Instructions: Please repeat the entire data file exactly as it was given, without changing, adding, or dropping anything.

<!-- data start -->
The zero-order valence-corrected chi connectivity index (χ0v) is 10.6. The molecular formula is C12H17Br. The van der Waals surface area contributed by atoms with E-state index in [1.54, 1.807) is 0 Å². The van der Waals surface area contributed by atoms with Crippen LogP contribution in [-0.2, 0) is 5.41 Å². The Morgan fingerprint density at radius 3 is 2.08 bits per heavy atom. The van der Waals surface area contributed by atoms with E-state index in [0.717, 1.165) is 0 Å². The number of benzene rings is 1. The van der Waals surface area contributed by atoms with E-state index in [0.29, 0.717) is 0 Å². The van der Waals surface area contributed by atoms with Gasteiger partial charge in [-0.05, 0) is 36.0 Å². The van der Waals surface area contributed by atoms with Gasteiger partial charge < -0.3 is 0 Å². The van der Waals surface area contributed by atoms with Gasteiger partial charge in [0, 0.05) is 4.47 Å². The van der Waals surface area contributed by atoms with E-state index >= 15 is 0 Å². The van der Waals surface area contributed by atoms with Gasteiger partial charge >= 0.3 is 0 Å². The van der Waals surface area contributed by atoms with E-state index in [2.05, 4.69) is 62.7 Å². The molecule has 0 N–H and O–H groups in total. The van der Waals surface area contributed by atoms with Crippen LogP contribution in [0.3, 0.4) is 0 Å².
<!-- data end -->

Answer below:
The zero-order valence-corrected chi connectivity index (χ0v) is 10.6. The molecular formula is C12H17Br. The van der Waals surface area contributed by atoms with E-state index in [1.54, 1.807) is 0 Å². The van der Waals surface area contributed by atoms with Crippen LogP contribution in [-0.2, 0) is 5.41 Å². The Morgan fingerprint density at radius 3 is 2.08 bits per heavy atom. The van der Waals surface area contributed by atoms with E-state index in [0.717, 1.165) is 0 Å². The number of benzene rings is 1. The van der Waals surface area contributed by atoms with E-state index in [0.29, 0.717) is 0 Å². The van der Waals surface area contributed by atoms with Gasteiger partial charge in [-0.05, 0) is 36.0 Å². The van der Waals surface area contributed by atoms with Gasteiger partial charge < -0.3 is 0 Å². The van der Waals surface area contributed by atoms with Gasteiger partial charge in [0, 0.05) is 4.47 Å². The van der Waals surface area contributed by atoms with E-state index >= 15 is 0 Å². The van der Waals surface area contributed by atoms with Gasteiger partial charge >= 0.3 is 0 Å². The van der Waals surface area contributed by atoms with E-state index in [2.05, 4.69) is 62.7 Å². The molecule has 0 N–H and O–H groups in total. The van der Waals surface area contributed by atoms with Crippen LogP contribution in [0.3, 0.4) is 0 Å².